Es geht noch günstiger……
Die Herstellung von Silizium (günstige Ersatzstoffe für Silizium sind auch schon in Entwicklung) für PV Anlagen
ist jetzt mit weniger Energie-Aufwand möglich aus in früheren Zeiten.
Die enormen Investitionen/Subventionen die die EEG Gesetzte Europas in die Kassen der PV Firmen spühlen treibt
(zum Glück) einige technologische Fortschritte voran, welchen die Menschheit bis jetzt noch reichlich ungenutzt gelassen hat.
Das Ziel: Der Sonnen-Strom soll dem krebserregenden Atom-Strom Konkurrenz machen.
Schaffen es Hersteller PV-Module zu produzieren welche 1kWp (kilo Watt Peak) für 1000USD bringen,
dann wäre der Break-Even erreicht.
Und es wäre (preislich) egal ob man sich PV-Panele auf das Dach schraubt und seinen Strom die nächsten 30 Jahre selbst erzeugt oder ob man sich mit einem Vertrag knebeln lässt, der einem definitiv eher teurere als günstigere Strom-Preise verspricht.
Module Price Highlights: August 2010
This month the declines in retail prices resulted in a reduction of both the US and European price indices.
However, this month’s picture is a little more complex that just the headline outcomes. The direction of prices does depend on the manufacturing company product line. In other words, not all companies are exhibiting declines in retail prices.
Retail prices are the last step in the long PV business chain. The indicies on this page give equal weighting to all retail price points in the survey. This is important because consumers will inevitably gravitate to the lowest price quotes.
For the survey as a whole, it includes module powers as low as 5 watts (the index on the right just includes powers 1125 watts and above), 38.7% of the survey prices are now below $4 per watt. The price index is based on the price of a single module. However, retail price discounts are usually available for modules purchased in quantity.
In contrast to retail prices, „factory gate“ prices are significantly lower. The Solarbuzz research methodology for obtaining factory gate prices is completely different to this online survey and must be obtained directly from manufacturers, distributors and larger project developers/installers.
A factory gate price is the price that the module manufacturer sells for on an arms length transaction basis. Just like retail prices, factory gate prices vary by quantity purchased, power of module, efficiency of module, strength of the brand and location of purchaser. Mid-efficiency fatory gate crystalline module prices are around $2 per watt at the present time.
One key benefit of the retail price approach is it allows comparison between different module models to be undertaken on an impartial basis with a large number of consistent price points.
The continuing decline in module prices (for most, but not all modules) represents more good news for the solar consumer. These declines are paying off in terms of demand growth, which will be spectacular in 2010. Contrast these price declines with the increases emanating from some of solar’s competing energy sources. Also, pay close attention to the intensity of industry efforts to bring down costs even further.
This demand growth has one other hugely valuable effect. It allows economies of scale to be accessed through the photovoltaic (PV) manufacturing and market chain. These economies of scale are already available to hydrocarbon based energy sources.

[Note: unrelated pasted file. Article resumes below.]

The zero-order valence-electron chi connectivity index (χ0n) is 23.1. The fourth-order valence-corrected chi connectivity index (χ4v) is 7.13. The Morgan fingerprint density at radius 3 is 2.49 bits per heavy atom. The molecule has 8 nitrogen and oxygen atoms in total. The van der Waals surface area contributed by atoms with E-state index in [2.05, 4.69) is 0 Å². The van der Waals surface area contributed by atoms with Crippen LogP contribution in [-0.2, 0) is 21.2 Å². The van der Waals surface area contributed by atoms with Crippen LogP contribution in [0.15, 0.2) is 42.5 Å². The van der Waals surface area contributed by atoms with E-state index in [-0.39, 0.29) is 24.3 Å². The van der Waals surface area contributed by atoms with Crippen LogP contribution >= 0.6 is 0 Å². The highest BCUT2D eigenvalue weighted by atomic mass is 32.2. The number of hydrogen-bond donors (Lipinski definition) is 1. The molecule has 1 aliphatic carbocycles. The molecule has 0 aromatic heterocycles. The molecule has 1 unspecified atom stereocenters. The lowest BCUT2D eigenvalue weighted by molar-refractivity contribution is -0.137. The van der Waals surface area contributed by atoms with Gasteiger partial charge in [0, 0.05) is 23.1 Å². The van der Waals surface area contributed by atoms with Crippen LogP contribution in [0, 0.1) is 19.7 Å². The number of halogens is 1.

While there may be short periods of interruption, there is only one consistent long term trend – namely, declining PV costs and prices. That trend will assure a continuation of the direction of the long term demand path for this industry.
Lowest Prices ($/Wp)
As of August 2010, there are now 532 solar module prices below $4.00 per watt (€3.04 per watt) or 38.7% of the total survey. This compares with 518 price points below $4.00 per watt (€3.20 per watt) in July.
The lowest retail price for a multicrystalline silicon solar module is $1.74 per watt (€1.32 per watt) from a US retailer. The lowest retail price for a monocrystalline silicon module is also $2.16 per watt (€1.64 per watt), from a German retailer.
Note, however, that „not all models are equal.“ In other words, brand, technical attributes and certifications do matter.
The lowest thin film module price is at $1.07 per watt (€0.81 per watt) from a United States-based retailer. As a general rule, it is typical to expect thin film modules to be at a price discount to crystalline silicon (for like module powers). This thin film price is represented by a 55 watt module.
Note, once again, that these prices are based upon the purchase of a single solar module and prices are exclusive of sales taxes. Information on volume discounts, factory gate and PV system pricing is available as part of our consultancy services.
Price Index Context
The module cost represents around 50 – 60% of the total installed cost of a Solar Energy System. Therefore the solar module price is the key element in the total price of an installed solar system. All prices are exclusive of sales taxes, which depending on the country or region can add 8-20% to the prices, with generally highest sales tax rates in Europe.
SOLARBUZZ DOES NOT AND CANNOT REPRESENT OR WARRANT THAT THE DATA IN THIS RETAIL PRICE SURVEY ARE ACCURATE OR COMPLETE. SOLARBUZZ DISCLAIMS ALL EXPRESS OR IMPLIED WARRANTIES AS TO THE ACCURACY OR COMPLETENESS OF THE DATA. THE DATA ON THIS WEB PAGE ARE PROVIDED FOR INFORMATIONAL PURPOSES ONLY.
YOU RELY ON THE ANALYSIS AT YOUR OWN RISK. SOLARBUZZ SHALL NOT BE RESPONSIBLE FOR THE CONSEQUENCES OF ANY DECISIONS RESULTING FROM THE USE OF THE DATA INCLUDING, BUT NOT LIMITED TO, LOSSES OR DAMAGES RESULTED THEREFROM. NOTHING IN THE DATA SHALL BE CONSIDERED AS AN ENDORSEMENT, PROMOTION OR ADVERTISING OF ANY COMPANY.
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